Wood Duck

Aix sponsa

(c) Charles Bush
  • ANATIDAE
  • Swans, Geese, Ducks
  • Anseriformes
  • Pato de charreteras
  • Canard branchu
Introduction
The Wood Duck is a poster child for waterbird conservation efforts. This beautiful species has been brought back from the edge of extinction at the turn of the 19th century to today's healthy, increasing population.
David Menke, USFWS
Appearance Description
The Wood Duck is a medium-sized duck weighing one to two pounds and measuring 19 to 21 inches from bill tip to tail end. The drake is a dramatic, colorful bird with green and purple iridescence on the head, and a droopy crest. His dark green back contrasts with golden sides, and a rich, dark reddish breast. A bright red bill and eye, as well as a variety of white accent marks, punctuate this bird's dramatic plumage. His non-breeding plumage is subdued but retains the breeding plumage's facial pattern. The hen's plumage is much subtler than the drake's but also beautiful. Her gray-brown streaking is iridescent over much of her upper body.
Range Map
Courtesy of Kenn Kaufman
Range Distribution
This species breeds across southern Canada, throughout much of the United States, and south to Cuba along wooded streams and ponds. It is absent from the Great Plains and the southwest, largely because of a lack of suitable habitat.
 
A legend for the range map to the right can be found here.
Habitat
Wood Ducks are found in slow-moving woodland rivers, shallow ponds, and marshes, often in areas where large shade trees overhang the water. They also occur in open marshes adjacent to forested areas
Feeding
Seeds from aquatic plants, and tree seeds that fall into the water, play a major part of the Wood Duck's diet. However, the ducks also feed directly on aquatic plants, along with insects and crustaceans. In certain areas, acorns and waste grains are widely consumed.
Reproduction
Wood Ducks nest in tree cavities near the water or as far as a mile away, sometimes as high as 60 feet off the ground. Wood Duck nest boxes are also commonly used. The female creates a soft nest using down feathers from her breast. She then lays 6 to 15 creamy white eggs, which she incubates for 25 to 35 days. Just a day after hatching, young Wood Ducks leap from their nesting cavities to the ground below where their mother waits. Because they are light and fluffy, they land unharmed, and are led to the nearest water.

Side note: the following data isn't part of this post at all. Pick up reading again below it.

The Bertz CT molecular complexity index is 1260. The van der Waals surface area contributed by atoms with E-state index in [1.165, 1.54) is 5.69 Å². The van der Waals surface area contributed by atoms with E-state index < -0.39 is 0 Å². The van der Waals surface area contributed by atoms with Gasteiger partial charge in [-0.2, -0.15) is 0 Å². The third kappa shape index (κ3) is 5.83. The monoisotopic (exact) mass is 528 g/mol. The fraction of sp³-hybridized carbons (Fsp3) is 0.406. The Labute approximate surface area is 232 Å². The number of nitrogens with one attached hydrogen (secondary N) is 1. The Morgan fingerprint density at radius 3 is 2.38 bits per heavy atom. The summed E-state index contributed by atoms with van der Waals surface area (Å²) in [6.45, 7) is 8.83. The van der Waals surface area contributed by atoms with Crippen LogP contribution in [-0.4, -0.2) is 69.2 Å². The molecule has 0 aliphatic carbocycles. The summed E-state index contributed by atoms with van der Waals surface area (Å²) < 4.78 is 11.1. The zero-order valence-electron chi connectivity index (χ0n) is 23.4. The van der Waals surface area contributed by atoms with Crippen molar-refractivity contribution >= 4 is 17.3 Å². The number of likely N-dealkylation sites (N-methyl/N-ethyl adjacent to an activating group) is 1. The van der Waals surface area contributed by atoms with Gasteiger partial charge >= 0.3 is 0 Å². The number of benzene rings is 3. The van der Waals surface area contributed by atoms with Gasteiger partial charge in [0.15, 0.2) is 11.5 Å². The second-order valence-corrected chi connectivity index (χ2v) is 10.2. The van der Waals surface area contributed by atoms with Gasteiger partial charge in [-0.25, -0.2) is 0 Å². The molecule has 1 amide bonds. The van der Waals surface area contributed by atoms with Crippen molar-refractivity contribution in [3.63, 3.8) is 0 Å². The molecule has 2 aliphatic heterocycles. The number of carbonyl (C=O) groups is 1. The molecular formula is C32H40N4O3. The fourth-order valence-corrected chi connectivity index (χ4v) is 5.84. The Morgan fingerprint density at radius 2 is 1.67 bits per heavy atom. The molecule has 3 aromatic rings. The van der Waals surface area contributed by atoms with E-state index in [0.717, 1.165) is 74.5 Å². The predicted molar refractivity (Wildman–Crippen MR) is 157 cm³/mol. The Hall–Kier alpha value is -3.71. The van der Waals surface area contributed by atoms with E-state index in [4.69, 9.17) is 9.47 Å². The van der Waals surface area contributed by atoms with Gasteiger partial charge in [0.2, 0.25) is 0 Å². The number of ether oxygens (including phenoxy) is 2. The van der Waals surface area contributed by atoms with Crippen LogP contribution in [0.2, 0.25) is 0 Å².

Migration
In the winter, Wood Ducks withdraw to the southern and westernmost part of their breeding range. Occasionally, they may even visit Mexico. The male follows his mate to her nesting area, so migration routes and goals can vary from year to year, depending on which mate is chosen.
  • 4.6 million
  • 4.6 million
  • NA
  • none
  • NA
  • increasing population, no current conservation concerns
Population Status Trends
Both the Breeding Bird Survey and the Christmas Bird Count indicate that this species is increasing significantly.
 
Conservation Issues
Wood Ducks have long been a favorite bird among hunters, birders, and the general public. However, the combination of heavy hunting and habitat destruction almost resulted in their extinction in the late 19th and early 20th centuries. Fortunately, hunters and conservationists noticed the plight of this species in time. The Wood Duck was given legal protection from hunting and a major campaign was begun to provide nest boxes for this species. The current flourishing population attests to the success of this effort. Wood Ducks are now being hunted again with careful regulation. Most important, they can be enjoyed by more and more people as their range expands to the north and west. 
What You Can Do
If you own or manage appropriate habitat, consider providing a nest box or two. Nest boxes can be purchased from many outlets, and plans to construct them can be found online. Organize a nest box project with a local scout or other community group in an appropriate public habitat.
 
Show a Wood Duck to someone unfamiliar with the species. You may spark a lifetime interest in birds and conservation.
 
For actions you can take, including Audubon activities, please visit our resources page.
More Information
Visit our resources page for more information about this species.
Natural History References
Hepp, G.R., and F.C. Bellrose. 1995. Wood Duck (Aix sponsa). In The Birds of North America, No. 169 (A. Poole and F. Gill, eds.). The Academy of Natural Sciences, Philadelphia, PA, and the American Ornithologists' Union, Washington, D.C.
 
Kaufman, Kenn. Lives of North American Birds. Houghton Mifflin Company, New York, 1996.
Conservation Status References
Hepp, G.R., and F.C. Bellrose. 1995. Wood Duck (Aix sponsa). In The Birds of North America, No. 169 (A. Poole and F. Gill, eds.). The Academy of Natural Sciences, Philadelphia, PA, and the American Ornithologists' Union, Washington, D.C.
 
Kaufman, Kenn. Lives of North American Birds. Houghton Mifflin Company, New York, 1996.